Watch on: Netflix
If you’re a comic book lover, Raising Dion might be the show for you! Raising Dion follows the story of Nicole, who raises her son Dion alone after her husband’s death. As Dion starts to gain mysterious powers, Nicole tries to uncover the mystery and keep her son safe. Although it’s not a huge part of the storyline, Dion has ADHD and chronic asthma. His best friend Esperanza, played by Sammi Haney, has brittle bone disease and uses a wheelchair. Raising Dion does a great job tackling issues like racism and ableism.
From Penguin Random House: "Drawing on a collection of original essays, previously published work, conversations, graphics, photos, commissioned art by disabled and Asian American artists, and more, Alice uses her unique talent to share an impressionistic scrapbook of her life as an Asian American disabled activist, community organizer, media maker, and dreamer."
From Duke University Press: "In Black Disability Politics Sami Schalk explores how issues of disability have been and continue to be central to Black activism from the 1970s to the present. Schalk shows how Black people have long engaged with disability as a political issue deeply tied to race and racism."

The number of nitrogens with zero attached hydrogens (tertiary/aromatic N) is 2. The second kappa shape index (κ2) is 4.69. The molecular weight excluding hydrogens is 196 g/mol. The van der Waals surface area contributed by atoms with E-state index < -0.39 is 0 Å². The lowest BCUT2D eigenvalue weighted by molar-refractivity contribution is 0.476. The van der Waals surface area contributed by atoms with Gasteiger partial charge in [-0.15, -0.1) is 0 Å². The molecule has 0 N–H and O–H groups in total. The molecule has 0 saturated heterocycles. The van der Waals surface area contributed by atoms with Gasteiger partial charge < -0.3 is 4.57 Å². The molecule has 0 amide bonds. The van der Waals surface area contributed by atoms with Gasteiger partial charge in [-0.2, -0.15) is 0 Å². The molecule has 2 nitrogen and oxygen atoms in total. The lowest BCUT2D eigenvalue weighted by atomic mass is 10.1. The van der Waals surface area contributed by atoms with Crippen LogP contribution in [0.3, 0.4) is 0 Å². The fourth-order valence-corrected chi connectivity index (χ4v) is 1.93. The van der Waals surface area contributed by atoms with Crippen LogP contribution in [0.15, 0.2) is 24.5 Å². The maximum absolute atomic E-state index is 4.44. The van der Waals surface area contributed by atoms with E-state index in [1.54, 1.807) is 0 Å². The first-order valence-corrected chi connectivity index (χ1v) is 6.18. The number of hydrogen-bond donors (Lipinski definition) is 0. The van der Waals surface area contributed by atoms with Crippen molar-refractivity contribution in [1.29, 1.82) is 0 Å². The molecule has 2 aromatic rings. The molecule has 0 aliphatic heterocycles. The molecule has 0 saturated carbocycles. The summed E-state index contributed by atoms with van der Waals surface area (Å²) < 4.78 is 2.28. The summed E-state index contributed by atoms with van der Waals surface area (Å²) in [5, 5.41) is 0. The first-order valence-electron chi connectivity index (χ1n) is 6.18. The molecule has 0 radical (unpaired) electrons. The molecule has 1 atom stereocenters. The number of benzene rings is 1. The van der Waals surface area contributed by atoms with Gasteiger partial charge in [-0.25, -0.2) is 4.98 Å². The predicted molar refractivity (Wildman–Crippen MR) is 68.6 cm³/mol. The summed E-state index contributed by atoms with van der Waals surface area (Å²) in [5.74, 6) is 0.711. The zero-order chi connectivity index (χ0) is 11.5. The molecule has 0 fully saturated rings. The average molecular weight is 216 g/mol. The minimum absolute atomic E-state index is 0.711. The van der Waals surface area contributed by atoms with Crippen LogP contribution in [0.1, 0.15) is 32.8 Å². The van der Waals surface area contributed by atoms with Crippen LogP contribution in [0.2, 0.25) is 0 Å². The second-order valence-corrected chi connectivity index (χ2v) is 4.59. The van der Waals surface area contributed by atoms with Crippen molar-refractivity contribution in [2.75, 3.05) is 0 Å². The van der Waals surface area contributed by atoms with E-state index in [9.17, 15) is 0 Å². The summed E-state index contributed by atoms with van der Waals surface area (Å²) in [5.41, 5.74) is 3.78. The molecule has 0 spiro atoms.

From Temple University Press: "Just Care is Akemi Nishida’s thoughtful examination of care injustice and social justice enabled through care. Nishida analyzes the challenges people negotiate whether they are situated as caregivers, receivers, or both. Also illuminated is how people with disabilities come together to assemble community care collectives and bed activism (resistance and visions emerging from the space of bed) to reimagine care as a key element for social change."
From Penguin Random House: "Demystifying Disability is a friendly handbook on the important disability issues you need to know about. Authored by celebrated disability rights advocate, speaker, and writer Emily Ladau, this practical, intersectional guide offers all readers a welcoming place to understand disability as part of the human experience."
From rebekahtaussig.com: "Disability affects all of us, directly or indirectly, at one point or another. By exploring this truth in poignant and lyrical essays, Rebekah Taussig illustrates the need for more stories and more voices to understand the diversity of humanity. Sitting Pretty challenges us as a society to be patient and vigilant, practical and imaginative, kind and relentless, as we set to work to write an entirely different story."